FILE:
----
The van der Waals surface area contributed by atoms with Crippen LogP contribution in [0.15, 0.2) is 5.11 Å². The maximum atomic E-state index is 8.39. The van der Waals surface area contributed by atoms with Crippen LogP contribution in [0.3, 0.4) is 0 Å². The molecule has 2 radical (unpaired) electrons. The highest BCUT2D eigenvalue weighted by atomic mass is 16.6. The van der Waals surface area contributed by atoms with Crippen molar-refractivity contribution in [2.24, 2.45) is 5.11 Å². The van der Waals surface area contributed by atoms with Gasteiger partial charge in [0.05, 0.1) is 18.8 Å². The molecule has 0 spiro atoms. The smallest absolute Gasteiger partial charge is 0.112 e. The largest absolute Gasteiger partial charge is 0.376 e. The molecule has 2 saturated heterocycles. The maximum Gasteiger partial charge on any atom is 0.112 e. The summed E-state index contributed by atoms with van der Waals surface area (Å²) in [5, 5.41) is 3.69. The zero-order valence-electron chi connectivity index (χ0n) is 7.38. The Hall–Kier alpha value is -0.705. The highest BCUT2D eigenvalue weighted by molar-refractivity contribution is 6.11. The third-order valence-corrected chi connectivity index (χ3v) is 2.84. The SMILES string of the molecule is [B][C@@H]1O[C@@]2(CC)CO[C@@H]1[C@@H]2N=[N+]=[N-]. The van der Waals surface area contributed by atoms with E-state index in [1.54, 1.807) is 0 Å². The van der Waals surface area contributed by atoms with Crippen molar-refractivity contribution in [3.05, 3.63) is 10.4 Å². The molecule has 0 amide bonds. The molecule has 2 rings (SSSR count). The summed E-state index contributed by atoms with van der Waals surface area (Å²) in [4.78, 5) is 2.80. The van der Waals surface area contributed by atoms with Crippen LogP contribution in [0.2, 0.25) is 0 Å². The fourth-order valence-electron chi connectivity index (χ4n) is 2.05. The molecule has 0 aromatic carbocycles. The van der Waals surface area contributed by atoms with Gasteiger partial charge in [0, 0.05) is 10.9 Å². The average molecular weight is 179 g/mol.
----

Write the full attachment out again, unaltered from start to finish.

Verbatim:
The van der Waals surface area contributed by atoms with Crippen LogP contribution in [0.15, 0.2) is 5.11 Å². The maximum atomic E-state index is 8.39. The van der Waals surface area contributed by atoms with Crippen LogP contribution in [0.3, 0.4) is 0 Å². The molecule has 2 radical (unpaired) electrons. The highest BCUT2D eigenvalue weighted by atomic mass is 16.6. The van der Waals surface area contributed by atoms with Crippen molar-refractivity contribution in [2.24, 2.45) is 5.11 Å². The van der Waals surface area contributed by atoms with Gasteiger partial charge in [0.05, 0.1) is 18.8 Å². The molecule has 0 spiro atoms. The smallest absolute Gasteiger partial charge is 0.112 e. The largest absolute Gasteiger partial charge is 0.376 e. The molecule has 2 saturated heterocycles. The maximum Gasteiger partial charge on any atom is 0.112 e. The summed E-state index contributed by atoms with van der Waals surface area (Å²) in [5, 5.41) is 3.69. The zero-order valence-electron chi connectivity index (χ0n) is 7.38. The Hall–Kier alpha value is -0.705. The highest BCUT2D eigenvalue weighted by molar-refractivity contribution is 6.11. The third-order valence-corrected chi connectivity index (χ3v) is 2.84. The SMILES string of the molecule is [B][C@@H]1O[C@@]2(CC)CO[C@@H]1[C@@H]2N=[N+]=[N-]. The van der Waals surface area contributed by atoms with E-state index in [1.54, 1.807) is 0 Å². The van der Waals surface area contributed by atoms with Crippen molar-refractivity contribution in [3.05, 3.63) is 10.4 Å². The molecule has 0 amide bonds. The molecule has 2 rings (SSSR count). The summed E-state index contributed by atoms with van der Waals surface area (Å²) in [4.78, 5) is 2.80. The van der Waals surface area contributed by atoms with Crippen LogP contribution in [0.2, 0.25) is 0 Å². The fourth-order valence-electron chi connectivity index (χ4n) is 2.05. The molecule has 0 aromatic carbocycles. The van der Waals surface area contributed by atoms with Gasteiger partial charge in [0, 0.05) is 10.9 Å². The average molecular weight is 179 g/mol.